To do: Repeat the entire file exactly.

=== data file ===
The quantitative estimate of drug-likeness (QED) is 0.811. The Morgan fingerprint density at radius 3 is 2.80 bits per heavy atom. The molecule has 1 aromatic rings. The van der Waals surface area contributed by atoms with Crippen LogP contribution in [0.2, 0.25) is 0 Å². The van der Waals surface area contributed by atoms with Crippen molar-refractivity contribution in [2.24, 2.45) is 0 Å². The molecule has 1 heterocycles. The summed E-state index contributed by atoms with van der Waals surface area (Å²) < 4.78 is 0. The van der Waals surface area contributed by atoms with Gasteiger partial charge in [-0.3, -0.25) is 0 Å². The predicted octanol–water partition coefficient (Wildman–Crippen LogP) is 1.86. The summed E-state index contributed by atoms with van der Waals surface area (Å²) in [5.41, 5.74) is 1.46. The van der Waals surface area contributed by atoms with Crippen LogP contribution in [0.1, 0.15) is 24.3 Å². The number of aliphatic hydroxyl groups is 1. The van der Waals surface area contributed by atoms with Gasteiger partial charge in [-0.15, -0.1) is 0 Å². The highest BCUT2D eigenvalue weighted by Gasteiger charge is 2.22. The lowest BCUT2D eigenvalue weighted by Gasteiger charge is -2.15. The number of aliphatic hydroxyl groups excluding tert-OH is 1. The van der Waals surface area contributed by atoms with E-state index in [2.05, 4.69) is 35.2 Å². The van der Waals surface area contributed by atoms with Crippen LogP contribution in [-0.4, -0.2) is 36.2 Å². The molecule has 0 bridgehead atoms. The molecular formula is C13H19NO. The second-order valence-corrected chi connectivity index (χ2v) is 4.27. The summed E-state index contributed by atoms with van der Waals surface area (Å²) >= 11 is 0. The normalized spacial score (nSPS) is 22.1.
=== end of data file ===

The quantitative estimate of drug-likeness (QED) is 0.811. The Morgan fingerprint density at radius 3 is 2.80 bits per heavy atom. The molecule has 1 aromatic rings. The van der Waals surface area contributed by atoms with Crippen LogP contribution in [0.2, 0.25) is 0 Å². The van der Waals surface area contributed by atoms with Crippen molar-refractivity contribution in [2.24, 2.45) is 0 Å². The molecule has 1 heterocycles. The summed E-state index contributed by atoms with van der Waals surface area (Å²) < 4.78 is 0. The van der Waals surface area contributed by atoms with Gasteiger partial charge in [-0.3, -0.25) is 0 Å². The predicted octanol–water partition coefficient (Wildman–Crippen LogP) is 1.86. The summed E-state index contributed by atoms with van der Waals surface area (Å²) in [5.41, 5.74) is 1.46. The van der Waals surface area contributed by atoms with Crippen LogP contribution in [0.1, 0.15) is 24.3 Å². The number of aliphatic hydroxyl groups is 1. The van der Waals surface area contributed by atoms with Gasteiger partial charge in [-0.15, -0.1) is 0 Å². The highest BCUT2D eigenvalue weighted by Gasteiger charge is 2.22. The lowest BCUT2D eigenvalue weighted by Gasteiger charge is -2.15. The number of aliphatic hydroxyl groups excluding tert-OH is 1. The van der Waals surface area contributed by atoms with E-state index in [2.05, 4.69) is 35.2 Å². The van der Waals surface area contributed by atoms with Crippen LogP contribution in [-0.4, -0.2) is 36.2 Å². The molecule has 0 bridgehead atoms. The molecular formula is C13H19NO. The second-order valence-corrected chi connectivity index (χ2v) is 4.27. The summed E-state index contributed by atoms with van der Waals surface area (Å²) >= 11 is 0. The normalized spacial score (nSPS) is 22.1.